Gulf Stream water currents in the Atlantic Ocean have slowed to the weakest in as long as 1,000 years, threatening shifts in U.S. and European weather, as well as coastal sea levels including in New York and Boston.
The currents are probably affected by changes in ocean density as fresh water melts from Arctic ice sheets, scientists led by the Potsdam Institute for Climate Impact Research said in a study Monday in the journal Nature Climate Change.
The Gulf Stream, one of the world’s most important flows, pumps warm water north and cold water south and is responsible for the mild climate in northwestern Europe. Recent changes are unprecedented since the year 900, the Potsdam Institute said, adding that man-made climate change appeared to be to blame.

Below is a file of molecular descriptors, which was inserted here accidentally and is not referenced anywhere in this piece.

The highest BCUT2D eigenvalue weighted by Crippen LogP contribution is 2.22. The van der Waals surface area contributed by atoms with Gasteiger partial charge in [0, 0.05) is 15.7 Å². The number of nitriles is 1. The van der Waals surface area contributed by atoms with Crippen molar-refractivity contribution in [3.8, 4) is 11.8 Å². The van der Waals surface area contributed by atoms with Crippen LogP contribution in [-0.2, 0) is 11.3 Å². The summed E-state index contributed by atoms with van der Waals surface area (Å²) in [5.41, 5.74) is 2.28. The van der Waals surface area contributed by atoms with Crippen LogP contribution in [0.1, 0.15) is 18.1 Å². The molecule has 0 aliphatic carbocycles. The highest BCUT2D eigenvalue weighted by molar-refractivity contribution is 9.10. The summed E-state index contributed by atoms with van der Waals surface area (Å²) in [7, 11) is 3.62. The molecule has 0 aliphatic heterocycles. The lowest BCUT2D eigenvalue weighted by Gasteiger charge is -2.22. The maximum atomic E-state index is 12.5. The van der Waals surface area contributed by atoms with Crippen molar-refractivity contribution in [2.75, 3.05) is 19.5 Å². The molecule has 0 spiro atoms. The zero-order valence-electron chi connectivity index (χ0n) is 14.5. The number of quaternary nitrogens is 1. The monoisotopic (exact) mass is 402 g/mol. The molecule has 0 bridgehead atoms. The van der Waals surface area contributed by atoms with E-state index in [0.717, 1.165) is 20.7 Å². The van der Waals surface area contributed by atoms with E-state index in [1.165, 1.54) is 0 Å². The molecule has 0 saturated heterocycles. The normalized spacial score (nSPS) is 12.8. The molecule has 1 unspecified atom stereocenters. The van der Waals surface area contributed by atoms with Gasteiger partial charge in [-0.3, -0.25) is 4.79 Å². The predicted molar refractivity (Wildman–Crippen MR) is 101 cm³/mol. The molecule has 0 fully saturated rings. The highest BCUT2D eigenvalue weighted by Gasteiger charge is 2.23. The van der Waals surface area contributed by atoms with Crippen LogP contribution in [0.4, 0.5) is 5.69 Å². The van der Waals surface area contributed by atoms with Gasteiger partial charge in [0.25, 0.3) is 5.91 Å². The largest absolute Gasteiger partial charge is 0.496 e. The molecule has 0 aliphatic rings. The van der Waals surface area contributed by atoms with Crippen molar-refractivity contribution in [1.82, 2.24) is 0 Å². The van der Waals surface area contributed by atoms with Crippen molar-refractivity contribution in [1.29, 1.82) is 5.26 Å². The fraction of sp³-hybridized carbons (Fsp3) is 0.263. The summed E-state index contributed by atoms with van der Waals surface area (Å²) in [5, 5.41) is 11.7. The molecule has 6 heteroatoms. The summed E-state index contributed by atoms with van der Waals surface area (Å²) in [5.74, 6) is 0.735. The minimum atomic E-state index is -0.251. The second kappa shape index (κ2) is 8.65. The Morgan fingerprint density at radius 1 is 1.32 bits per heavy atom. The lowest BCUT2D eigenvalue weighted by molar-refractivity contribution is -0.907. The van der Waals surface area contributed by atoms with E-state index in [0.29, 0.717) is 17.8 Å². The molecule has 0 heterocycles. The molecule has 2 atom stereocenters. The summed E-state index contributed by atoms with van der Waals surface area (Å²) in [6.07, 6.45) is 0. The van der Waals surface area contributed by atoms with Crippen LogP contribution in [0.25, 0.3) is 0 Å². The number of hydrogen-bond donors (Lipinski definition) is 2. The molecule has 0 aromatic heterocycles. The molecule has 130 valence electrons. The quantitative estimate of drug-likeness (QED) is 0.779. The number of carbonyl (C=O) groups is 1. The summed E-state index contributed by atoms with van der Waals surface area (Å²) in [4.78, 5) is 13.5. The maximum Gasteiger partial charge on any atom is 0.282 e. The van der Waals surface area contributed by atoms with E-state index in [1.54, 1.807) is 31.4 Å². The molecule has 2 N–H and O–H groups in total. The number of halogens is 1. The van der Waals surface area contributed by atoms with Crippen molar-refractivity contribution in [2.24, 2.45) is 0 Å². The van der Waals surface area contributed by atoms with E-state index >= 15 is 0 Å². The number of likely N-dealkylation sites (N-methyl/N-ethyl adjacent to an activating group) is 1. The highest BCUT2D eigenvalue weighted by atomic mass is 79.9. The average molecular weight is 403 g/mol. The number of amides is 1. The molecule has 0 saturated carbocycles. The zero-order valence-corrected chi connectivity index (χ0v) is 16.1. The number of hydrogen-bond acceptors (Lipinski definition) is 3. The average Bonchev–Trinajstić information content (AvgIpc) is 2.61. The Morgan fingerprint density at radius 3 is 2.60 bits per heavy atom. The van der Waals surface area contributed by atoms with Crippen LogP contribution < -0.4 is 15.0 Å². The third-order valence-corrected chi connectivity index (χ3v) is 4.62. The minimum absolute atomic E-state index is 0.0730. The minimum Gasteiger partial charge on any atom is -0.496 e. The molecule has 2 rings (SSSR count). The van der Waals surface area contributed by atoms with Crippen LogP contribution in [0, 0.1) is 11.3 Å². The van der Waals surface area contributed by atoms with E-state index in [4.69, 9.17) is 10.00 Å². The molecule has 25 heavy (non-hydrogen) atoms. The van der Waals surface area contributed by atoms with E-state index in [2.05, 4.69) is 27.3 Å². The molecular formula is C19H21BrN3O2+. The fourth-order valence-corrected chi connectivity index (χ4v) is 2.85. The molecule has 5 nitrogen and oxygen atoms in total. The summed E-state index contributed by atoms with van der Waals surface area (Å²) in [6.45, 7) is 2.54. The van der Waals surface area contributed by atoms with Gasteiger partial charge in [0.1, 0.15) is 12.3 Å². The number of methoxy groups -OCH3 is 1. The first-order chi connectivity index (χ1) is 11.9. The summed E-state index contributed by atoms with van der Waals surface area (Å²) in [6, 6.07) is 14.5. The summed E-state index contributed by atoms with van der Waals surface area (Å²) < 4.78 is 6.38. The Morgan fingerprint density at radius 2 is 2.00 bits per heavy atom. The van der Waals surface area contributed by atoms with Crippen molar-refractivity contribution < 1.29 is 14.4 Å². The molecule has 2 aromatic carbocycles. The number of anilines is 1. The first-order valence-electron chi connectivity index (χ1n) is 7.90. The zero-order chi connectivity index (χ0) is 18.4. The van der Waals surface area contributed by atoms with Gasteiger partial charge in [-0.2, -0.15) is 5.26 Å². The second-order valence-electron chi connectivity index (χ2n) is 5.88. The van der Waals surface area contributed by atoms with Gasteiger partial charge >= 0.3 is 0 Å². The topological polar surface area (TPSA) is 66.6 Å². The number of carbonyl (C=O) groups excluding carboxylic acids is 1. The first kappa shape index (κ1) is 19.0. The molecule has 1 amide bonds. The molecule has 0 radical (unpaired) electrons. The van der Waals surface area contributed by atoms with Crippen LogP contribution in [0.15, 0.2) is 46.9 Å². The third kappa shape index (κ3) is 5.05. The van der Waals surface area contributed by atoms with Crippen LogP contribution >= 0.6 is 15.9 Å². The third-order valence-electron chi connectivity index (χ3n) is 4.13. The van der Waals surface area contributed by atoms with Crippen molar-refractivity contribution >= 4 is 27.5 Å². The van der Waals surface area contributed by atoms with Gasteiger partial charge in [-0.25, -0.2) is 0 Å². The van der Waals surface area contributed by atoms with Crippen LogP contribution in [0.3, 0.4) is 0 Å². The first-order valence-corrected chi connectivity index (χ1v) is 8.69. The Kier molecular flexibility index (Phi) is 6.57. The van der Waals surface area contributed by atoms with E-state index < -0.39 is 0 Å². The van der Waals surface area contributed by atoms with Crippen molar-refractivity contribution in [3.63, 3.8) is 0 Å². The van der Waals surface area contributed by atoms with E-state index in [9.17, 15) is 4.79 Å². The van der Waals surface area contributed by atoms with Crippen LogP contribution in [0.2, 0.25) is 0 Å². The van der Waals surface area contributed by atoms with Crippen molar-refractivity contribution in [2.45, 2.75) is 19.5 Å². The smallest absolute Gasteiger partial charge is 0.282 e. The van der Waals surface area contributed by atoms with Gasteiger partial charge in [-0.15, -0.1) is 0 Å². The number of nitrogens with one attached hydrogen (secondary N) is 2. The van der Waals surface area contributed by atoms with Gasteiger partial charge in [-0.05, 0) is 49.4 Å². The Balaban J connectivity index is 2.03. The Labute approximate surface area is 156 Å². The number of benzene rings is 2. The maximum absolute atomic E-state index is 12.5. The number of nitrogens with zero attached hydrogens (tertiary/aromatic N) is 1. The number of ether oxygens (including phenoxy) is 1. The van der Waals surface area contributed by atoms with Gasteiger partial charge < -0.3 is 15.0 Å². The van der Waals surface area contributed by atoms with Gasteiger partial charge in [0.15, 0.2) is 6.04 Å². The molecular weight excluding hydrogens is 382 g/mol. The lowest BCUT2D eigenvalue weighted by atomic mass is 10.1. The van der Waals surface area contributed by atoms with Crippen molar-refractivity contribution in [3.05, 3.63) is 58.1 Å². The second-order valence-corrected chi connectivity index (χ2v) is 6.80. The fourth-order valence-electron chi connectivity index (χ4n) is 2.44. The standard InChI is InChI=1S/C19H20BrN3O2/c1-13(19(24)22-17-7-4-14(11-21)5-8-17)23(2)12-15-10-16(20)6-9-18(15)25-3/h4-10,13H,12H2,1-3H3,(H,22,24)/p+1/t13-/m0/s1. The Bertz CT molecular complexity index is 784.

Researchers have for years raised concerns that shifts in the Gulf Stream may change the climate in Europe. One view is that slower circulation may make Europe colder by depriving northern latitudes of warm waters.
“One specific area in the North Atlantic has been cooling in the past hundred years while the rest of the world heats up,” with research suggesting slowing circulation may be to blame, Stefan Rahmstorf, an institute scientist and lead author of its study, said in an e-mailed statement. “If the slowdown of the Atlantic overturning continues, the impacts might be substantial.”
The scientists used sea-surface and atmospheric temperature data from ice-cores, tree-rings, coral, and ocean and lake sediments to document ocean currents that convey heat, tracing temperature swings for more than a millennium.
Climate models should be updated as they underestimate the effects of the temperature swings and ice melt, Pennsylvania State University’s Michael Mann said in the statement.
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